I get it. You’ve written, rewritten, and edited your book, and now you have to go out and promote it? Isn’t that someone else’s job? Marketing and publicity teams have all sorts of connections and tactics they use to promote books, but the world has shifted so that readers, teachers, librarians, and influencers often want to hear from and connect directly with the source—that means you! Social media can feel daunting and ceaseless, but here are some guidelines to help save you time and make a meaningful impact.
You need a website
…but it doesn’t have to be fancy. A website is a mostly static platform where people can get basic information. At minimum, you should include a short bio, a list of your books (with buy links), and how to contact you, especially if you’re interested in doing events. This is also a great place to post discussion questions or extras related to your books, great reviews, or media you’ve done, and an events page, if you’re someone who plans on doing events. There are lots of user-friendly platforms that you can set up your own website for a reasonable cost or consider hiring someone.
You don’t have to do everything
There are a ton of social platforms out there. Unless you have lots of time and relish the idea of learning how to master every platform, pick one or two that appeal to you the most and spend some time there. Also consider where you have the largest following, which leads me to the next point…
Don’t forget your own circles
Many authors I’ve worked with are hyper-focused on reaching new audiences, but don’t forget your own established networks and social circles. People are more likely to support someone they already know. Your high school lab partner, former babysitter, or Mom’s book club members are already invested in you as a person and happy to share your book news. You never know where a sale, an opportunity or connection might come from.
Think outside the book pages
First, book pages are getting harder to find these days. Secondly, people who follow book media are constantly swamped with book news and your title may not stand out the way you hope it will. What aspects of your book are somewhat niche or speak to a specific audience? Is your book about a kid who is getting glasses for the first time? Maybe your optometrist will display it in the waiting room for kids to peruse before their appointments and post a pic on their Facebook page. Does your book feature local history? Offer a giveaway copy to your local historical society newsletter. Smaller, non-book communities are not inundated with book coverage requests and may be flattered to see themselves reflected in a book and happy to spread the word for you.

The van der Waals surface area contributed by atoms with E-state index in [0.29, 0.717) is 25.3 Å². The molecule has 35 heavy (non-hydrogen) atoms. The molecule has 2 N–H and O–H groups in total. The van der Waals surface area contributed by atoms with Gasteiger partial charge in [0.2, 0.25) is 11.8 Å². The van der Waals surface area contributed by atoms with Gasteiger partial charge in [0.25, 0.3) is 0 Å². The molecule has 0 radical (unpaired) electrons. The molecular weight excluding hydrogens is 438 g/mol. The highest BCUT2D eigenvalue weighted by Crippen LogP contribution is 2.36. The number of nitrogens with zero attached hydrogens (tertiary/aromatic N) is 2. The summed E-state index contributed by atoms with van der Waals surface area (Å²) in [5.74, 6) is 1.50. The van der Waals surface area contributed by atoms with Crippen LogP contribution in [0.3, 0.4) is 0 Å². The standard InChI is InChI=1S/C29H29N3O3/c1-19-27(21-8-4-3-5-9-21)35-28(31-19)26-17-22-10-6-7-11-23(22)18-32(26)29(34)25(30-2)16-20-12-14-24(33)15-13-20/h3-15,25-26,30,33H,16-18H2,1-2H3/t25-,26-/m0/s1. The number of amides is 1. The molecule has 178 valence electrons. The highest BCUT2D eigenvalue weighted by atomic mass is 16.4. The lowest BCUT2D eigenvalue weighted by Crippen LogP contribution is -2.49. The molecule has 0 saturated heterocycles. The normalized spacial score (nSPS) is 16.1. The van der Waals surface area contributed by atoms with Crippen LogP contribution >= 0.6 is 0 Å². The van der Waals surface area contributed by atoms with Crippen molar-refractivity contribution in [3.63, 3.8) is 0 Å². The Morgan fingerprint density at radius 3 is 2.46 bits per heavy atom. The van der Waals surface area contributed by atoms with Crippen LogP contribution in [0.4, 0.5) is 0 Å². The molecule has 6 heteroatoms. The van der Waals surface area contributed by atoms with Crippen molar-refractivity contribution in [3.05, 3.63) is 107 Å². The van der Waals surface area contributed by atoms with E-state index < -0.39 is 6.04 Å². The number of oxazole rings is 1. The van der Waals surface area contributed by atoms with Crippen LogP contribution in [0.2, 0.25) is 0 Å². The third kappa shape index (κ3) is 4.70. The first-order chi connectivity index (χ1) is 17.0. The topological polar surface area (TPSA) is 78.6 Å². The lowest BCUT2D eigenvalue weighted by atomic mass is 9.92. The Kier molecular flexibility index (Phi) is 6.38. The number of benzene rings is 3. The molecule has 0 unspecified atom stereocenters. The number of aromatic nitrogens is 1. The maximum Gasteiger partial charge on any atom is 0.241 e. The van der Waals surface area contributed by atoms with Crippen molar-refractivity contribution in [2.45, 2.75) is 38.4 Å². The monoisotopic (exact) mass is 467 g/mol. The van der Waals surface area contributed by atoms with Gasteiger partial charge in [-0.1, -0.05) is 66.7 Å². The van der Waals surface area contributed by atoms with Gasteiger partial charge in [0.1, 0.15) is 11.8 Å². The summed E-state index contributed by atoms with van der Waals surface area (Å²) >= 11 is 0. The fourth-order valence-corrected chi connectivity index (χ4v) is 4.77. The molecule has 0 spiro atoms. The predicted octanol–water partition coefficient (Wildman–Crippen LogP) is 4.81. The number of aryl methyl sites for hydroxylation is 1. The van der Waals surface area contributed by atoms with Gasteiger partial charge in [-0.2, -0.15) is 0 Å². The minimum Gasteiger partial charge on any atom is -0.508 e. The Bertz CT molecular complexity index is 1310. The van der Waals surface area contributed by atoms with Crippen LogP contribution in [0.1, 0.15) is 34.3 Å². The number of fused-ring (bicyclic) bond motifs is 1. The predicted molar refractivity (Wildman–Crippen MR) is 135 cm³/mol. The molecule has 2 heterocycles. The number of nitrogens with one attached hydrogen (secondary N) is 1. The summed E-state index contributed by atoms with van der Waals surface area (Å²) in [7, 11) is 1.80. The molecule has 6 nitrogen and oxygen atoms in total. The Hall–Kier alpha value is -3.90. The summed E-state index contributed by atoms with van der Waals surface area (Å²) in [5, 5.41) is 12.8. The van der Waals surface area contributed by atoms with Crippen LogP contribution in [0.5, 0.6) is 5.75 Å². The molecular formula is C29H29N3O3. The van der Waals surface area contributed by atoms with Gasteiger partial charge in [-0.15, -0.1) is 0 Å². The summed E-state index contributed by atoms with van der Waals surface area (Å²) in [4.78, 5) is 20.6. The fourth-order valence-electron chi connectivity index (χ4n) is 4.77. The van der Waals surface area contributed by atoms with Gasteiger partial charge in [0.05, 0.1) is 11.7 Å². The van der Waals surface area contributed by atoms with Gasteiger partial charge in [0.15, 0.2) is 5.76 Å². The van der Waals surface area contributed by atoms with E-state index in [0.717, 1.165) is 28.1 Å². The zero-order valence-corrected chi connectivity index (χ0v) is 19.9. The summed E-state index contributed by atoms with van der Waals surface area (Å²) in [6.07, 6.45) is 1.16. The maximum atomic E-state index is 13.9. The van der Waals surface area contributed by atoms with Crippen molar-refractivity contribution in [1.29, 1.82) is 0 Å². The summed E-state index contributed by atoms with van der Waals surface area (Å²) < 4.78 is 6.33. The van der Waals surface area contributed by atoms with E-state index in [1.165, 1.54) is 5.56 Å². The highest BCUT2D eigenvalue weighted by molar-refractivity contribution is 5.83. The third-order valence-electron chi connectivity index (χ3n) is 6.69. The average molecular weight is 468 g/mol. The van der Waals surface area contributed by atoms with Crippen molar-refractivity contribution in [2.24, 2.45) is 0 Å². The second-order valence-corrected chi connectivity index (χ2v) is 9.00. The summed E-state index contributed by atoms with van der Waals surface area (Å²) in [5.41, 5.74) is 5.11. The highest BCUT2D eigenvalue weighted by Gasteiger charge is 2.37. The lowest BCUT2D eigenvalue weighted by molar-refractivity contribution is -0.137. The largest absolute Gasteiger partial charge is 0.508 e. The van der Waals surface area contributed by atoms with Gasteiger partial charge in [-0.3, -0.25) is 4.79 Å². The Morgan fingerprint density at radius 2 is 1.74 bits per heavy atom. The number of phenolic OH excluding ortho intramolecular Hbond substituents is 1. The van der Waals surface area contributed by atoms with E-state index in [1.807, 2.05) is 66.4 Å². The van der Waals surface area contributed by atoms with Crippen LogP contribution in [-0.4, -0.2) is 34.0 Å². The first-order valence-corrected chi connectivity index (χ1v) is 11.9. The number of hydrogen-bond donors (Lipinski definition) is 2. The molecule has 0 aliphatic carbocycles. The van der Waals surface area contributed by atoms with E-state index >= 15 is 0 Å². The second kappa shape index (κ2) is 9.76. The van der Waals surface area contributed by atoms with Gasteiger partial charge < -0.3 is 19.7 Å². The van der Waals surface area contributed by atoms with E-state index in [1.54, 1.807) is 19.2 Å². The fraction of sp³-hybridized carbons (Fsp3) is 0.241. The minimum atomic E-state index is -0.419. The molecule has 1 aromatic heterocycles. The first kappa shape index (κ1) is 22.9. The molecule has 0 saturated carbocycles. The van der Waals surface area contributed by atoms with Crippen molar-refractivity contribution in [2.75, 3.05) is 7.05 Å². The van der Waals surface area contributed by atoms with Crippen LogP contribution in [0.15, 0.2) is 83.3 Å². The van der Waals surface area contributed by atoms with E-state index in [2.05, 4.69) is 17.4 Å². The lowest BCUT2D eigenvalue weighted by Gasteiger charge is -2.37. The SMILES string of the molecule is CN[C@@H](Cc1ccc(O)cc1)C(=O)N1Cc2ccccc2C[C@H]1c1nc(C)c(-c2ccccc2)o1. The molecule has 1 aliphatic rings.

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Don’t be afraid to post multiple times
Attention spans are short and feeds are constantly updating. Feel free to post your cover, links, or news multiple times, particularly on platforms like twitter or Instagram stories, where many of your followers might miss something the first time around. Change your caption or messaging up a little for variety’s sake, but don’t knock yourself out in the rewrite. “Thrilled to share the cover of my next book” becomes “Can’t stop gazing at this gorgeous cover from *insert illustrator and art designer name here*.”
Connect with book people
Social media is most successful when it is interactive. It’s not enough to post something and run away from it, hoping it will result in new followers. You want to engage people in conversation. This is where hashtags and established authors come in. If you’re writing YA fantasy, look up some of your fave YA fantasy authors and start following them. Who else are they following? What hashtags do they use? Check out how publishers, book media and reviewers post and interact online. Spend some time observing the culture before jumping in. A good place to start is to post about books and authors you love or reshare reviews you found helpful. Demonstrate that you are an active member in the community, not someone who wants to reap the benefits of a particular community without contributing.
The views expressed by Open Book columnists are those held by the authors and do not necessarily reflect the views of Open Book.
Vikki VanSickle is the author of a number of acclaimed novels for children including P.S. Tell No One, Words That Start With B, Summer Days, Starry Nights, and the 2018 Red Maple award-winning The Winnowing. She has also written the picture books If I Had a Gryphon, Teddy Bear of the Year, and Anonymouse. Vikki started her career as an independent bookseller and spent 12 years working in children's publishing. A devoted member of the Canadian children's book world, she curates and presents regular book segments at CTV Your Morning and balances her writing with arts education for all ages.